Teens have always had unique ways of communicating with each other — just think of the slang terms that used to baffle your parents! However, with today’s teens absorbed in their smartphones, the codes they use to lay low are getting more elaborate and harder for parents to decipher. Here’s a guide to 40 emojis and teen texting codes parents should be aware of.
No, it doesn’t mean, “You’re delicious! Especially on a salty chip!”
The avocado emoji is a way to ridicule people who are “basic.” Basic people are only interested in trivial and trendy things. They have no original thoughts of their own.
While nowadays kids refer to the teen texting code as meaning “private chat,” the origin is much simpler: one-to-one. As in, let’s have a one-to-one conversation. This is considered “leetspeak,” or “leet” for short. It’s where a person replaces letters with numbers or other characters to form words phonetically.
3. Silent Face
Used to intimidate, this is a way of saying, “Keep your mouth shut.” After all, if you have no mouth, you can’t speak.
4. 9, CD9, Code 9
Code 9 or its shorthand versions — CD9 or just 9 — all mean the same thing: “parents are here” or “parents are around.” This is a signal to keep the conversation “clean.”
Code 99 means parents are gone or no longer watching what’s being typed. It could mean nothing, but if the kid wasn’t doing something inappropriate, why would they need to tell the other person that their parents were away?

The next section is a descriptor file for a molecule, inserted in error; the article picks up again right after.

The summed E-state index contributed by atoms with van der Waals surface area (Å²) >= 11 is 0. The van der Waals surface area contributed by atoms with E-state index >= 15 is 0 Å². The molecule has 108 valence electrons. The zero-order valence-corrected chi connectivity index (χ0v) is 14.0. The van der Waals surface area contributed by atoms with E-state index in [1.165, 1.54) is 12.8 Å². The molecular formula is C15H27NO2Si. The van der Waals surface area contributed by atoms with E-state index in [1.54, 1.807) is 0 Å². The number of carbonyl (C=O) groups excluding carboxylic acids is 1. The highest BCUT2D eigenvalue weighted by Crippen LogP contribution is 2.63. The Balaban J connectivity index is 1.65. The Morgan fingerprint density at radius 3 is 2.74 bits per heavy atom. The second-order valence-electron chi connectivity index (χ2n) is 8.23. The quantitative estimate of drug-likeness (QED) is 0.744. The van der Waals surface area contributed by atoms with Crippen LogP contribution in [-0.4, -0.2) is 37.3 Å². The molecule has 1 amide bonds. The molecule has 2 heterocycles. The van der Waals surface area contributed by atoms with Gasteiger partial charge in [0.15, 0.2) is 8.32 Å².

It looks like an innocent fairy tale reference to most parents, but it also means “You’re ugly.” This is an easy way to plant a negative comment in someone’s social media or a text thread.
Ironically, one of the most dangerous texts to send is TWD. It takes mere seconds for tragedy to happen. If you see that your child has sent this note, let them know that phones should stay out of reach while driving, and they can use the phone’s settings to notify others that they’re unavailable while driving.
8. Running Man & Bowling Ball
The emoji of a man running and a bowling ball is not about strikes and spares. It’s actually the message, “I’m going to hit you.”
9. Running Man & Scissors
Replace the bowling ball with the scissor emoji and you have “I’m going to cut you.”
Sound it out, like letters and numbers on a custom license plate, and you get the idea. Teens will take verbal swipes at each other under the guise of banter, but for many parents hate speech is not banter. Period.